We present Brownian dynamics simulation results of driven semiflexible filaments with intrinsic curvature and investigate how the interplay between filament rigidity and radius of curvature can tune the self-organization behavior in homochiral systems and heterochiral mixtures.
We use simulations of driven ﬁlaments with tunable soft repulsion and rigidity in order to better understand how the interplay between ﬁlament flexibility and steric effects can lead to different active steady states.
We develop a computational model of fission-yeast mitosis using a course-grained Brownian Dynamic framework in conjunction with a force-dependent kinetic Monte Carlo algorithm to replicate the biorientation and segregation of chromosomes.
Microtubules, motors, and cross-linkers are important for bipolarity, but the mechanisms necessary and sufficient for spindle assembly remain unknown. We describe a physical model that exhibits de novo bipolar spindle formation.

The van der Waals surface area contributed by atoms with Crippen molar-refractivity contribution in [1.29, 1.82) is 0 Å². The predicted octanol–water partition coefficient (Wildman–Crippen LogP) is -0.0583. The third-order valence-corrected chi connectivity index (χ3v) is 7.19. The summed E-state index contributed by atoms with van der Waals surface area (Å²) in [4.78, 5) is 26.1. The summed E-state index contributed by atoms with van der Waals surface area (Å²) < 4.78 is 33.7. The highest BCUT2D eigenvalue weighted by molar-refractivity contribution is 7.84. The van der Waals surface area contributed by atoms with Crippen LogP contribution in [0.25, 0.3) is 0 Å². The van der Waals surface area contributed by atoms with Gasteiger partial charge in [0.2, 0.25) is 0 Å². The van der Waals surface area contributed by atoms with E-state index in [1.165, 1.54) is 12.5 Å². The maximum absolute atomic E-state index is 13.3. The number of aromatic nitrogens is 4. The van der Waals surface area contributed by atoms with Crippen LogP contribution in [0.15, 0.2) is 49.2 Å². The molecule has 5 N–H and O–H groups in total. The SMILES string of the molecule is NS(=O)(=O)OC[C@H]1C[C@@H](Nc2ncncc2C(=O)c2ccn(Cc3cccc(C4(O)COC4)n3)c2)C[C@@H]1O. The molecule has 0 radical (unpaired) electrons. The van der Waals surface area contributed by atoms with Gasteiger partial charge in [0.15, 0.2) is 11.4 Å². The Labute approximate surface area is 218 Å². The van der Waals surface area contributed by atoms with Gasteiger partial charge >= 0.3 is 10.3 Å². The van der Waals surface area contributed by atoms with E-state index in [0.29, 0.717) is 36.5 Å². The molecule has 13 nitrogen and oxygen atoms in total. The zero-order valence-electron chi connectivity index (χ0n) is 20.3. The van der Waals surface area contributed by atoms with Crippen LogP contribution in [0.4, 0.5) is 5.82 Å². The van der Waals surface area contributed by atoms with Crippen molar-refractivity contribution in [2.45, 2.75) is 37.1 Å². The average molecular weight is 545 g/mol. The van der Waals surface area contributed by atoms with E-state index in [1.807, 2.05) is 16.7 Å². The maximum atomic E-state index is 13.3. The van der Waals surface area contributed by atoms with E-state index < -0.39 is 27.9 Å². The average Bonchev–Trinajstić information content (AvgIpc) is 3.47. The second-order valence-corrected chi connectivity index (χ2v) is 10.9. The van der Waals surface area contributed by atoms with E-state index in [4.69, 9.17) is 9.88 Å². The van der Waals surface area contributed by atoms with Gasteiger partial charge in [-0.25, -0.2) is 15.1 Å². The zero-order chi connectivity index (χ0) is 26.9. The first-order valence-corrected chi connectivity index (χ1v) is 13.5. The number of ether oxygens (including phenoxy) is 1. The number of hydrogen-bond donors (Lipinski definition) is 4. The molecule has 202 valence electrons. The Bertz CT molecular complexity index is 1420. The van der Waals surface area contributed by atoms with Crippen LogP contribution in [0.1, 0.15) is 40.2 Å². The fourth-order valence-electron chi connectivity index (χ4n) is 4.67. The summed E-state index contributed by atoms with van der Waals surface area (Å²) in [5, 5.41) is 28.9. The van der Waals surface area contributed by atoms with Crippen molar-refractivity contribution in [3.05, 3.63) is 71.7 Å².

Recent work has found that microtubule rotational diffusion about minus-end attachment points contributes to kinetochore capture in fission yeast, but the relative contributions of dynamic instability and rotational diffusion are not well understood.
We study a physical model of filaments, crosslinking motors, and static crosslinkers to dissect the microscopic mechanisms of active stress generation in a two-dimensional system of orientationally aligned rods.